By now you've probably seen my Watch Dogs score, weighing it up before either snorting with derision or silently nodding and saying 'I told you so', to no-one in particular (maybe yourself). Is it a bad game? Not at all. In fact, it has the makings of an excellent one. But it's also a true cross-generational title, a game that for all its forward-thinking falls back on tried, trusted, repetitive mission and sidequest structure far more often than it should. It's a game where it's easy to slip into autopilot – go here, hack this, climb this, repeat to fade. Hours will tumble away without you noticing. Usually, this is the sign of a classic, but in Watch Dogs' case, it's actually a sign of an incredibly slick Skinner box.
You'll remember you played it, and you'll remember you enjoyed doing so. But, for me at least, the game exists as a blur of near-identical mission loops merging into each other; of hacking identical ctOS boxes; of identical solutions to identical problems. By the fifth or sixth hour, the routine for tackling all of the game's problems is established: hack camera, disable reinforcements, sneak into area, solve fairly easy puzzle, sneak out. If it goes sideways, use slo-mo to kill everyone in your way.
Similar things could be said about critical darling Far Cry 3, of course. The difference being in that game you can't rely on your magical phone to give you all of the options. You have to sneak in and manually complete your task. It adds a danger to play that's largely absent here - a tension that Watch Dogs never gets close to. Aiden's phone is overpowered, his options undercooked, leading to samey play. For example, why is there a construction lift outside almost every ctOS building? Because, otherwise, how would the player get in?
Hacking isn't just the game's weapon: it's a comfort blanket. It might empower the player, but the relative lack of choice – or, more accurately, a lack of options to rival obvious winning strategies – undermines the experience. The fact that you level very quickly, unlocking powerful tools in the early going, doesn't help this.
It's a shame, because there's great potential here. After players complete a certain story mission, they can then access sidequests to hunt down members of a sex-trafficking ring. It's an exciting development: a spin-off from the campaign that ties neatly into the established narrative, as well as Aiden's motivations and the player's. Starting this quest, I felt more like a vigilante than I had at any point in the game. I was going to find these guys, and bring them all down.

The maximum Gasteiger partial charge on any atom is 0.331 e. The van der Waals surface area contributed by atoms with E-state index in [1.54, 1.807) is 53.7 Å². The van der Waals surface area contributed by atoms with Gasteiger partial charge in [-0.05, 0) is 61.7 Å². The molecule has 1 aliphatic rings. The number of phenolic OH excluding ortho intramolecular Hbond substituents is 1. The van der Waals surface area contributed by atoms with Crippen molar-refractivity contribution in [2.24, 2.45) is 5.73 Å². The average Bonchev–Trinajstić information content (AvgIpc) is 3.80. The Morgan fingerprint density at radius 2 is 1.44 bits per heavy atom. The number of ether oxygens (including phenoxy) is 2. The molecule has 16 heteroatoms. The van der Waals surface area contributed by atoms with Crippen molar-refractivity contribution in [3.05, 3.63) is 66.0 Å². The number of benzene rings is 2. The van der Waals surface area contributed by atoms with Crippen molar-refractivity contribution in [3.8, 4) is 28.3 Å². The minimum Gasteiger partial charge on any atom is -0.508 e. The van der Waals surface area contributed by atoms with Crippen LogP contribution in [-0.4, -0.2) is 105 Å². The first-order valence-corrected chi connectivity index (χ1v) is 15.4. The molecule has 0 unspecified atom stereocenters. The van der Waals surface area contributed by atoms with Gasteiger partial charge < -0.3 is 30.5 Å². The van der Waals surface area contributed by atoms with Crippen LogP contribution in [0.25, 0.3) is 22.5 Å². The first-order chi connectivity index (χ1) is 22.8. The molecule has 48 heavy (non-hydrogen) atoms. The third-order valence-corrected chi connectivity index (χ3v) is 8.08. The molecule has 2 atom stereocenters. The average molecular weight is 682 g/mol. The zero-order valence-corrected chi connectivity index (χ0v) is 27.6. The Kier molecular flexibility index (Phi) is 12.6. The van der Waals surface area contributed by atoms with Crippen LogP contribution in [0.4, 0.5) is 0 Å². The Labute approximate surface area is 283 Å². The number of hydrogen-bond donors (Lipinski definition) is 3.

Then I realised that all I was doing was driving to a point on the map, pressing square, driving to another point on the map, and pressing square. I wasn't investigating. I wasn't being a vigilante. I was an errand boy in a mask. It's the same across many of the (plentiful) other sidequests: originally appealing, but requiring little more thought – or action – than turning up and going through the motions.
As I said, it's not a bad game. It's tremendously solid – the animation in particular is excellent, the gunplay engaging, the driving and police chases offering a certain excitement. It gives players hours and hours of gameplay. But it's also has with no real spark, outside of intrigue in the story. On the surface it's a rather unoriginal exploration of the the false idol of information security and the true cost of vigilantism, among other themes. But, glacial opening act aside, it's well-constructed and told, and, unlike some other open-world games, you'll be putting up with the mission repetition to see what happens next, not the other way around.
There's one element of Watch Dogs that could have been truly brilliant, though, if it had been integrated into the 'main' game with more conviction: multiplayer. It's broken down into five distinct types: tailing, invasion-based hacking, races, free roam and team-based decryption battles. The last three are diverting, if throwaway. The first two could point towards the future of the series.
Simply put, there's nothing else in the game to match the paranoia brought on by invading or being invaded. Unlike Dark Souls' similar system, your aim isn't to reveal yourself or engage the other player. It's to lay low, act inconspicuous, and steal what you can. It doesn't work as well as it could – you're limited to a rather small area to find or avoid the other agent - but it offers something the main game doesn't have: tension.
It makes me wish for a sequel where MP and SP were persistent, where players could team up to control districts, to hack more than each other's phones. Granted, maintaining a balance would be difficult – most multiplayer games descend into chaos within seconds of starting. But the potential is there, and it is underused at the moment.
As it stands, Watch Dogs exists as a polished cross-generation open-worlder, one that has good ideas (even some great ones) but isn't either moving anything forward or doing established ideas better than others. Here's hoping for a 2016 sequel that takes the same steps that Assassin's Creed II did, introducing a more vibrant, architecturally noteworthy city and refining the core mechanics to ensure players don't rely on the same old methods. Throw an integrated multiplayer on top and you have the makings of something special.